The five major organs in Chinese medicine and their associated emotions.
Now, before we jump into a list of mental disorders we still have to look at CM's concept of 5 major organs and the emotions associated with each one to fully understand the point of this article.
Liver - emotion Anger - depletion of Xue or Yin of Liver will cause anger issues causing fits of rage, envy, grudges and resentment but also insomnia and impatience.
Heart - emotion Joy - as in excessive joy, over-excitement and also agitation. Depletion in this department could cause restlessness, problems sleeping, anxiety, inability to feel joy and love, panic attacks and/or sadness.
Spleen - emotion Worry - but also overthinking and overanalysing. Depletion in this element coupled with Lung depletion is the main organic frame for depression.
Lungs - emotion Sadness - but also pensiveness and grief. Depletion of Lungs will manifest as a tendency towards sadness and depression
Kidneys - emotion Fear - but also fright, stress and anxiety will be generated if Kidneys are depleted.
It also needs to be noted that the above associations work both ways eg. a depleted Liver will cause a short temper and anger, and excessive anger will damage the Liver.
The Chinese medicine interpretation of most common mental disorders.
Let's have a look now at some of the most common mental disorder profiles from a Chinese medicine perspective:
Depression – manifests often as Spleen Qi deficiency coupled with disharmony in the Lungs and/or Kidneys. The spleen in Chinese medicine is considered a mother provider as it feeds all other organs in the body. Lapsing Spleen Qi translates into a gradual shutting down of the whole system caused by Spleen's inability to provide nourishing Qi for the other organs, and usually is accompanied by gastric problems, feelings of cold, weakness, tiredness, sadness and melancholy. Prognosis is good to very good, but treatment can take a very long time. Still, Chinese medicine can bring certain relief relatively quickly. Treatment significance: Herbal: Primary Dietary: Primary Exercise: Primary Acupuncture: Secondary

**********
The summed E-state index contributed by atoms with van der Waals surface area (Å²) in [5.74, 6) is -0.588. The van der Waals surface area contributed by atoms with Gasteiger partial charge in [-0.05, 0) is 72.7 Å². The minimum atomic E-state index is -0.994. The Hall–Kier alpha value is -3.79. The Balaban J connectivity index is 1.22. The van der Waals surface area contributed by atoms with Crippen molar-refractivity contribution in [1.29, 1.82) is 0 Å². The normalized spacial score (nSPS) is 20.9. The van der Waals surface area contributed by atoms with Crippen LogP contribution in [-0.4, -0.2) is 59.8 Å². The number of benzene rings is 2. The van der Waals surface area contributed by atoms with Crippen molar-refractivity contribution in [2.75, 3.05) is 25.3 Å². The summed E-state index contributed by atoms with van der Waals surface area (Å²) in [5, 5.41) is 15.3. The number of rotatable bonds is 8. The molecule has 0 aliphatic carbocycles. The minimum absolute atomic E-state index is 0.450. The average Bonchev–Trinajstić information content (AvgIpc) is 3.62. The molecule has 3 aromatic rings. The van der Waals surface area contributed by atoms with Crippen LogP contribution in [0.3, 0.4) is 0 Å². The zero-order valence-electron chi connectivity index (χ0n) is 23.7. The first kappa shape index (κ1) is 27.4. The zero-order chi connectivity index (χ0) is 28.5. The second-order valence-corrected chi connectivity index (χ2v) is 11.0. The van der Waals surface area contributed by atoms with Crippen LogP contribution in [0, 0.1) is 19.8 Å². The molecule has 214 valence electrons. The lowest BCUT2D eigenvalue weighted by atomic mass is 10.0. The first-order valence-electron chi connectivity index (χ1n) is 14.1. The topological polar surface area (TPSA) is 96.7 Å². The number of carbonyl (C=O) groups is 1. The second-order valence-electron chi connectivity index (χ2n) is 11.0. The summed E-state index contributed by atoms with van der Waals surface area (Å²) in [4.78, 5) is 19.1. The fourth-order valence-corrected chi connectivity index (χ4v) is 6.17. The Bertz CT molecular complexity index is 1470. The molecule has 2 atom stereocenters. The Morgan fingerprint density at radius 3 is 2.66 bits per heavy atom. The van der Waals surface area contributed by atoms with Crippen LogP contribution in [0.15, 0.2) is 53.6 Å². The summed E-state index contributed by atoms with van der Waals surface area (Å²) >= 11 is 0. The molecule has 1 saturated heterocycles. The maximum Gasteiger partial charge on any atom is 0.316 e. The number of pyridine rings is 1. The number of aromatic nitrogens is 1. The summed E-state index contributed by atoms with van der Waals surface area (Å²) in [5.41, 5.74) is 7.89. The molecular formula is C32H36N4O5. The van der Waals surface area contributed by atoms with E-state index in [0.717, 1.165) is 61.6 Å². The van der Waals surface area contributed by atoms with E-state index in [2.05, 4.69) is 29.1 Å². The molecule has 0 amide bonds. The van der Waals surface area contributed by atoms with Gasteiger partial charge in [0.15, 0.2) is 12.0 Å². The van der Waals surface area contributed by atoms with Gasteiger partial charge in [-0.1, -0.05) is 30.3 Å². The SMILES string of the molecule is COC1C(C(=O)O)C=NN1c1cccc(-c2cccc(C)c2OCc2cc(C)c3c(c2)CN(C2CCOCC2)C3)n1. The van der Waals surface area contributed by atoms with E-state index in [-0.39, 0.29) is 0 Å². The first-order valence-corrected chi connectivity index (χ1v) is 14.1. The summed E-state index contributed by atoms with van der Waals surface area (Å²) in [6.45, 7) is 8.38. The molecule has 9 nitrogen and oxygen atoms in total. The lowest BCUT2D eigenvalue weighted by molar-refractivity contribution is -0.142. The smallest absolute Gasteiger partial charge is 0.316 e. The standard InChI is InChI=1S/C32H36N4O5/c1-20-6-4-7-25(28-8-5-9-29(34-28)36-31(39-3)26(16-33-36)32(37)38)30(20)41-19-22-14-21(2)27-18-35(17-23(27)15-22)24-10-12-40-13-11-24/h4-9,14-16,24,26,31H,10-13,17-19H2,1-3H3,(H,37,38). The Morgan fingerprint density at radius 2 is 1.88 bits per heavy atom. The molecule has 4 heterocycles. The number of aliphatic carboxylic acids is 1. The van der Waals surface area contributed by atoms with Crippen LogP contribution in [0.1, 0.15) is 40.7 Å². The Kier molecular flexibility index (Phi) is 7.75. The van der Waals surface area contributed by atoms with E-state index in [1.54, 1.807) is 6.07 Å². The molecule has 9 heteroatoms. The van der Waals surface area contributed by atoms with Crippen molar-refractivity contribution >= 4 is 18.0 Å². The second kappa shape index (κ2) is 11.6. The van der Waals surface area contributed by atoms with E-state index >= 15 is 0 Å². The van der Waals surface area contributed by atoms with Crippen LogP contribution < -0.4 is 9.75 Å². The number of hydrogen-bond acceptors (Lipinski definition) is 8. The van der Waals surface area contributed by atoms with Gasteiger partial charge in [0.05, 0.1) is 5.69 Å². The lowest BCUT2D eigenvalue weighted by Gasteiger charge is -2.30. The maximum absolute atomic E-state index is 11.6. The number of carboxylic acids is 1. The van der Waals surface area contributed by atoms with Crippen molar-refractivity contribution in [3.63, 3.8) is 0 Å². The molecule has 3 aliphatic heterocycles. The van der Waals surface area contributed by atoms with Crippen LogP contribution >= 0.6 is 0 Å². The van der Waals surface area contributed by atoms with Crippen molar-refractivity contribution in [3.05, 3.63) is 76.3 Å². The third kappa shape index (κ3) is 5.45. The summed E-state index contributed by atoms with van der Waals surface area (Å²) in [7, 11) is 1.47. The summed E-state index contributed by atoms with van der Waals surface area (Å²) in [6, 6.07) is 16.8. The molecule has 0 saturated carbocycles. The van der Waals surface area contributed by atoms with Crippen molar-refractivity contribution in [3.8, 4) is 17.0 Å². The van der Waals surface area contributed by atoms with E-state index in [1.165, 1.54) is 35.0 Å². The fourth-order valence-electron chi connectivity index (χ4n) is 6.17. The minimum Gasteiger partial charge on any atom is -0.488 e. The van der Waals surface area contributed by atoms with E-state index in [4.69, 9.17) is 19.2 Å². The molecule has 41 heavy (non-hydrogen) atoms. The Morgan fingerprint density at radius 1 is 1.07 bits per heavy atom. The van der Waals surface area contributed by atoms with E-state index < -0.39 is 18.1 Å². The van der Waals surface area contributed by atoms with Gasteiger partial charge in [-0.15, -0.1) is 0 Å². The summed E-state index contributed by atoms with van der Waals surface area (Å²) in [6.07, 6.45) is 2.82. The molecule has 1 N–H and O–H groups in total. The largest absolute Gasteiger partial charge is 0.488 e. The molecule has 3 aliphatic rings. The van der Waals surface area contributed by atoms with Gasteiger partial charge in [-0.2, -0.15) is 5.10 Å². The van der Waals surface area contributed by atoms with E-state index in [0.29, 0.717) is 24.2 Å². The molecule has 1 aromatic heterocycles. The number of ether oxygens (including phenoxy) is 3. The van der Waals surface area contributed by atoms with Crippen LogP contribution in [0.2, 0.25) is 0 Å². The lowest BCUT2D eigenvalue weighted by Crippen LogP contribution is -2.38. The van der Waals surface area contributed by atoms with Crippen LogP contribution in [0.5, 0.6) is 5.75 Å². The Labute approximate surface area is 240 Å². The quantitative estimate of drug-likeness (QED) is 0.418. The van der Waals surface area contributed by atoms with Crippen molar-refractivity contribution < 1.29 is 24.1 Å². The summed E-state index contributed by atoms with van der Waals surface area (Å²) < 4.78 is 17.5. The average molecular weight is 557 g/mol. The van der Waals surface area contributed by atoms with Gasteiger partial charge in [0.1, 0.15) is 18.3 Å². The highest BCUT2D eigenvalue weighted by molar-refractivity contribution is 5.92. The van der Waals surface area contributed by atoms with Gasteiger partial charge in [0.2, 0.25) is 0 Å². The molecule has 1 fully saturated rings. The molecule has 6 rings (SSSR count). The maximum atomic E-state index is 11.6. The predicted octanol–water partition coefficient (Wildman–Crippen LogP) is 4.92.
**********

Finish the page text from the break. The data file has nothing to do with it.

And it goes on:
Severe Spleen Qi deficiency
(swollen tongue with teeth marks)
Xue depletion (pale tongue)
Kidney Yin depletion
(narrowing towards the end)
Sleep problems: insomnia, shallow sleep - inability to sleep well is usually caused by disharmony in the Heart and/or Liver and overall depletion of Xue. Shen (spirit) rests in the Heart as the Chinese say, and if the Heart is malnourished by weak Xue, this is impossible. The Liver has a lot to say here as well. Raising Liver or Heart Qi (Yang Qi) is also a major cause of this problem. Treatment usually focuses on nourishing Xue, Heart and/or Liver or descending of raised Qi (Yang Qi) depending on the underlying cause. Improvement can be expected relatively quickly but treatment could be long. Treatment significance: Herbal: Primary Dietary: Secondary Exercise: Primary Acupuncture: Primary
Heart Yin depletion
(dented t and split tip of tongue)
Xue depletion (pale tongue)
Irritability, anger, rage, frustration – this is solely Liver's domain, and manifests as Liver Qi stagnation often coupled with Liver Heat. Prognosis is very good and improvement quick but if it is accompanied by Yin depletion of the Liver, the treatment is long. Liver Qi stagnation often comes into play here. It is a kind of energy blockage caused by anger, stress or frustration and it is easily treated with acupuncture, exercise or even dancing or singing. Treatment significance: Herbal: Primary Dietary: Secondary Exercise: Primary Acupuncture: Primary
Live Qi stagnation
with Liver Heat